Earlier this year I was asked if “women were going to vote for Hillary regardless of what she stands for on issues” just because she’s a woman. My answer to that person was an unequivocal, no. Don’t get me wrong. I’d love to see a female president in office for many reasons. I think the country needs to break the glass over that White House ceiling. I think it would change the dynamic of the military and Congress to learn to adjust (sooner rather than later) to answering to a female leader. I think other countries who are far more advanced than us in this area would respect us. I think children growing up in this country now need to see that ANYONE can be president. (And really how cool would it be to follow up the first African American president with the first female one?). That said, Hillary does not reflect me or my views. Women don’t all agree with other women on what we need as a society or hold similar values even if we are of the same gender.
I DO think Hillary is qualified to be President. She has more experience than a lot of the other candidates. She has the unique experience of having LIVED in the White House already and seen firsthand how the job of President works. She has no illusions about what she can or cant do as President. She likely will not make false promises. She knows our leaders and our Congressional representatives. She is definitely a qualified candidate. Unfortunately the candidate I want to support for President will be someone whose values reflect mine, whom I feel can address concerns that I have about our present society. I feel that candidate is Bernie Sanders.
There is a lot of criticism towards Bernie as being a “socialist.” Bernie is an independent, probably more a democratic socialist but all the same. Even if he were a “socialist” I think far too often people need to stop treating this like a bad word or equating it with communism (the two are different you know). Bernie has ideas that help us become a better First World country (and more i line with other First World countries). Bernie sees the big picture and doesn’t cater to the wealthy corporations that can further his career just to add another notch in his political tool belt. Another common argument I have heard and read is that Bernie Sanders “cant win.” Well, he can if we support him. If we vote in the primary election and appeal to others to support him too. There’s no realistic reason he CANT win if we support him and vote for him.Our votes DO Matter. Our voices DO matter only no one will hear them if we act in a defeatist way by choosing to do nothing.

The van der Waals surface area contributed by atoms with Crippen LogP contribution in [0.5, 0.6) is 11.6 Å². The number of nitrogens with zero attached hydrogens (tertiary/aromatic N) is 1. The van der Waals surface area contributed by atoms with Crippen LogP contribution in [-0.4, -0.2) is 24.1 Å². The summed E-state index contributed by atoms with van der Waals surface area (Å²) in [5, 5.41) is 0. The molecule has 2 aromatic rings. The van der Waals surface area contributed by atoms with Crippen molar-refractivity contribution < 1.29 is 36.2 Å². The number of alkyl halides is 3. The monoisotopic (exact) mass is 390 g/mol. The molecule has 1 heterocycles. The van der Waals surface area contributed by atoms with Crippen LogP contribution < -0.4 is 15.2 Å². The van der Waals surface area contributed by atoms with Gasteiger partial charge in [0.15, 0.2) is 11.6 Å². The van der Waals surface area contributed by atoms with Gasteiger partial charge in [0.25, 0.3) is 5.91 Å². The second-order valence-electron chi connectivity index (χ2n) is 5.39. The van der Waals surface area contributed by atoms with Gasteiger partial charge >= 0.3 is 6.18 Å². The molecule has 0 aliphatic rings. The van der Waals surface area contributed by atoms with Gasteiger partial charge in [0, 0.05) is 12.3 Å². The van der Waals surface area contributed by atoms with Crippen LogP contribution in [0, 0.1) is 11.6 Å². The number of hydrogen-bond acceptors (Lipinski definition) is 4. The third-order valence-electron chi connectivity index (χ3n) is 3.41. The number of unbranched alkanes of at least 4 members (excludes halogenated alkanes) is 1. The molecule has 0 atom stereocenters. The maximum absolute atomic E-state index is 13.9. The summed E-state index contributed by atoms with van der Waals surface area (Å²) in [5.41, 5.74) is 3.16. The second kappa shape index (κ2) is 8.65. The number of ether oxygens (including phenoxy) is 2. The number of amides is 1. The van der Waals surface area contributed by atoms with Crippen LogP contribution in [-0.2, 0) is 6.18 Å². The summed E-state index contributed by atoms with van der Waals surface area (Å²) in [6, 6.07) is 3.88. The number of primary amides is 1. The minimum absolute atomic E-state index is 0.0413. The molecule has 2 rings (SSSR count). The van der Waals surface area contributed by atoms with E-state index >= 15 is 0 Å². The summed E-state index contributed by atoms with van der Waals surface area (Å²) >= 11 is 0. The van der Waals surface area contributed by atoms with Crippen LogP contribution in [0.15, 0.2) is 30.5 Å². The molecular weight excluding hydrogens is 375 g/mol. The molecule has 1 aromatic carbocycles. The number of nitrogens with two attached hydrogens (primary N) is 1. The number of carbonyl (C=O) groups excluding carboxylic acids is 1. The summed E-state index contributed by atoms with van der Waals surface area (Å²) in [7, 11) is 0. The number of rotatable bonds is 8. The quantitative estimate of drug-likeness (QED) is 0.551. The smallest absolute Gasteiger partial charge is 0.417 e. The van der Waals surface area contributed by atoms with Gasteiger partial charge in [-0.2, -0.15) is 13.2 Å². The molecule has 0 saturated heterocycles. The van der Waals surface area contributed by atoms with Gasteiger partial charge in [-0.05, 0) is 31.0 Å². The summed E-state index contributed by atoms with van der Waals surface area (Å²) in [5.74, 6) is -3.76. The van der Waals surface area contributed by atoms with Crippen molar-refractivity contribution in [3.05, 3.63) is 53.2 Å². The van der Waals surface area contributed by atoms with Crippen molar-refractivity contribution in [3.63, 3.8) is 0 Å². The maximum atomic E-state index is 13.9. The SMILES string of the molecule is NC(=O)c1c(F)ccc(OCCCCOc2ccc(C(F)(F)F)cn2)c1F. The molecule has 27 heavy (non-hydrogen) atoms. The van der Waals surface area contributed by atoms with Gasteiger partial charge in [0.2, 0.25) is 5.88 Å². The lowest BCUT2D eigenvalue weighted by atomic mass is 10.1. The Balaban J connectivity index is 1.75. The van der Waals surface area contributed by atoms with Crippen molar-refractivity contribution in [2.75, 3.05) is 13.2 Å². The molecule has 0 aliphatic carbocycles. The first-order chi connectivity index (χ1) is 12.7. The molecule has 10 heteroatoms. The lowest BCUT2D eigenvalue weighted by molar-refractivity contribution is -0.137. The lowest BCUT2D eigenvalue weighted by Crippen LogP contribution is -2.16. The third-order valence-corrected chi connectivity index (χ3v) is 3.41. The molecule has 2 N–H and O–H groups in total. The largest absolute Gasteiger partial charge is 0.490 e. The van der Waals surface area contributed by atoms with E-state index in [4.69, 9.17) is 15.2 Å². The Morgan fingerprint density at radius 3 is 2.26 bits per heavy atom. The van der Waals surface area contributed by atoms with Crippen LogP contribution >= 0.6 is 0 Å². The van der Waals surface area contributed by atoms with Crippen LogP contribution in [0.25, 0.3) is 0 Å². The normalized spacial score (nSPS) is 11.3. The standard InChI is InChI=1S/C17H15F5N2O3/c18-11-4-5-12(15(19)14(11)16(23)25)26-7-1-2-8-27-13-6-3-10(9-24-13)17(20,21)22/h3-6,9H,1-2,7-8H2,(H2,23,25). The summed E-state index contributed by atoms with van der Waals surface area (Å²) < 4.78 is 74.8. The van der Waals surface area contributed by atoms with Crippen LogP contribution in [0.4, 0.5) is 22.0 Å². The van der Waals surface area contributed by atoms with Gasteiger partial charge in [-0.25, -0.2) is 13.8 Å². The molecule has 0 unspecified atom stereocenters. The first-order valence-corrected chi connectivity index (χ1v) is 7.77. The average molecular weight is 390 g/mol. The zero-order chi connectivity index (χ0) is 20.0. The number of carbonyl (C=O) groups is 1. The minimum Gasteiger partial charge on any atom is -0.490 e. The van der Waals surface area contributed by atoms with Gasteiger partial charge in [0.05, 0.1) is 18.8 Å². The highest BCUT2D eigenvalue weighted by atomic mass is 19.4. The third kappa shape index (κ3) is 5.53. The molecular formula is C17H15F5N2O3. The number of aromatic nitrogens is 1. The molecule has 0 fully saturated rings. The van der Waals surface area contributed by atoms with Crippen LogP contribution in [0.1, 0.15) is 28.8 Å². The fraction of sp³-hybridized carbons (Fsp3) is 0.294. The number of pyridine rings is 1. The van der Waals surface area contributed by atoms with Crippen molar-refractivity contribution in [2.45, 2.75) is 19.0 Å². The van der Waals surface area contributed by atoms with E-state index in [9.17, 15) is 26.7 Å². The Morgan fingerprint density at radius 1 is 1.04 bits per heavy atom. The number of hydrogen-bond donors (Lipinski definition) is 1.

A criticism from the Pro-Bernie set is the lack of TV coverage about him. There’s references to a “blackout” since most major news organizations focus on Hillary Clinton and other candidates. I definitely advocate pressuring news outlets and cable companies to change this and to reflect ALL candidates that people are supporting. In reality, we know the news media is owned by a few corporations. I am sad to see the lack of Bernie coverage but not surprised. And honestly, maybe I’m underestimating the importance of cable in 2015, but I’m not tat concerned either. Cable is dying. It seems cable TV debates are things viewed by old people. In last years list of things that will be dead by next year (put out by Yahoo!) cable was in the Top 10. I think Bernie has a lock on social media which will be more important than prior election years. Maybe this seems ignorant, and I hope not, however history tells us of a similar election and time when media was at a crossroads. In the 60’s, radio was the prevailing form of media for most households. Television was a hot new thing that was emerging. The Presidential debate between Richard Nixon and JFK was broadcast on both platforms, and in an interesting twist, audiences of both had completely different takes on who “won.” Audiences listening in on the radio came away with the impression that Richard Nixon was the better candidate. He made good points. He was an articulate speaker. By contrast, television viewers saw a nervous man, with sweat coming off his brow. Television viewers saw a young candidate with charisma and a comfortable demeanor engaging with Nixon. Television viewers thought JFK was the better candidate. Granted in this example both candidates were equally broadcast in both platforms, but I think we can see this as an example of how difdferent media can affect a different outcome. True it would be great for Bernie to be covered on TV but with TVs relevance dwindling, and social media accessible and prevalent virtually everywhere, I’m not worried about it either. #HeresHoping #FeelTheBern #BernieSandersForPresident